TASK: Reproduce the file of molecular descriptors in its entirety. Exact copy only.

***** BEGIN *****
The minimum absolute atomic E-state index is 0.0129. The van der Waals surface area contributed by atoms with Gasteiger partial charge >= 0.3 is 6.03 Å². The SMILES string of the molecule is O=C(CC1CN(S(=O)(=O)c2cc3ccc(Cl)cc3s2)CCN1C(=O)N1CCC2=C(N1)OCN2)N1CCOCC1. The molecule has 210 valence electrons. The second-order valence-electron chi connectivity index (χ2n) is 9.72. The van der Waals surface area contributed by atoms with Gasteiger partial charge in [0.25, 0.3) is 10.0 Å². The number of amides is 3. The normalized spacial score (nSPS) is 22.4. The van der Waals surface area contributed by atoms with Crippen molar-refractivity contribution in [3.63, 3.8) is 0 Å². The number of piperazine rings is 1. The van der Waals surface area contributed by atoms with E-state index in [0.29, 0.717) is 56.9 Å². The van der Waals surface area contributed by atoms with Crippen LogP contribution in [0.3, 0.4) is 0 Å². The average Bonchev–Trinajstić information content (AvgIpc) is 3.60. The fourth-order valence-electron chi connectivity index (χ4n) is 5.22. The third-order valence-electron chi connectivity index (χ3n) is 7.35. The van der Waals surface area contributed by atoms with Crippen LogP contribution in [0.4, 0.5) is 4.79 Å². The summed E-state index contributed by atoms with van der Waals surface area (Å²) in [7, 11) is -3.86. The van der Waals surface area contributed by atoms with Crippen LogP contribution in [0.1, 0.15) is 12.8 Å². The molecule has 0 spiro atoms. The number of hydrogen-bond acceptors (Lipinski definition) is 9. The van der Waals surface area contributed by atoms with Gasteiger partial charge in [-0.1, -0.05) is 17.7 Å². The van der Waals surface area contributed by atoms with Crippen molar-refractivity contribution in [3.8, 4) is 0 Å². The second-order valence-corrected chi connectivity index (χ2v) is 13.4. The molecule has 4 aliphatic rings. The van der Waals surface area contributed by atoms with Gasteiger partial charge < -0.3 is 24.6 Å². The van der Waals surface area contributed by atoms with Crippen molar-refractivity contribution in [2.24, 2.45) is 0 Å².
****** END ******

The minimum absolute atomic E-state index is 0.0129. The van der Waals surface area contributed by atoms with Gasteiger partial charge >= 0.3 is 6.03 Å². The SMILES string of the molecule is O=C(CC1CN(S(=O)(=O)c2cc3ccc(Cl)cc3s2)CCN1C(=O)N1CCC2=C(N1)OCN2)N1CCOCC1. The molecule has 210 valence electrons. The second-order valence-electron chi connectivity index (χ2n) is 9.72. The van der Waals surface area contributed by atoms with Gasteiger partial charge in [0.25, 0.3) is 10.0 Å². The number of amides is 3. The normalized spacial score (nSPS) is 22.4. The van der Waals surface area contributed by atoms with Crippen molar-refractivity contribution in [3.63, 3.8) is 0 Å². The number of piperazine rings is 1. The van der Waals surface area contributed by atoms with E-state index in [0.29, 0.717) is 56.9 Å². The van der Waals surface area contributed by atoms with Crippen LogP contribution in [0.3, 0.4) is 0 Å². The average Bonchev–Trinajstić information content (AvgIpc) is 3.60. The fourth-order valence-electron chi connectivity index (χ4n) is 5.22. The third-order valence-electron chi connectivity index (χ3n) is 7.35. The van der Waals surface area contributed by atoms with Crippen LogP contribution in [0.4, 0.5) is 4.79 Å². The summed E-state index contributed by atoms with van der Waals surface area (Å²) in [7, 11) is -3.86. The van der Waals surface area contributed by atoms with Crippen LogP contribution in [0.1, 0.15) is 12.8 Å². The molecule has 0 spiro atoms. The number of hydrogen-bond acceptors (Lipinski definition) is 9. The van der Waals surface area contributed by atoms with Gasteiger partial charge in [-0.1, -0.05) is 17.7 Å². The van der Waals surface area contributed by atoms with Crippen molar-refractivity contribution in [3.8, 4) is 0 Å². The second-order valence-corrected chi connectivity index (χ2v) is 13.4. The molecule has 4 aliphatic rings. The van der Waals surface area contributed by atoms with Gasteiger partial charge < -0.3 is 24.6 Å². The van der Waals surface area contributed by atoms with Crippen molar-refractivity contribution in [2.24, 2.45) is 0 Å².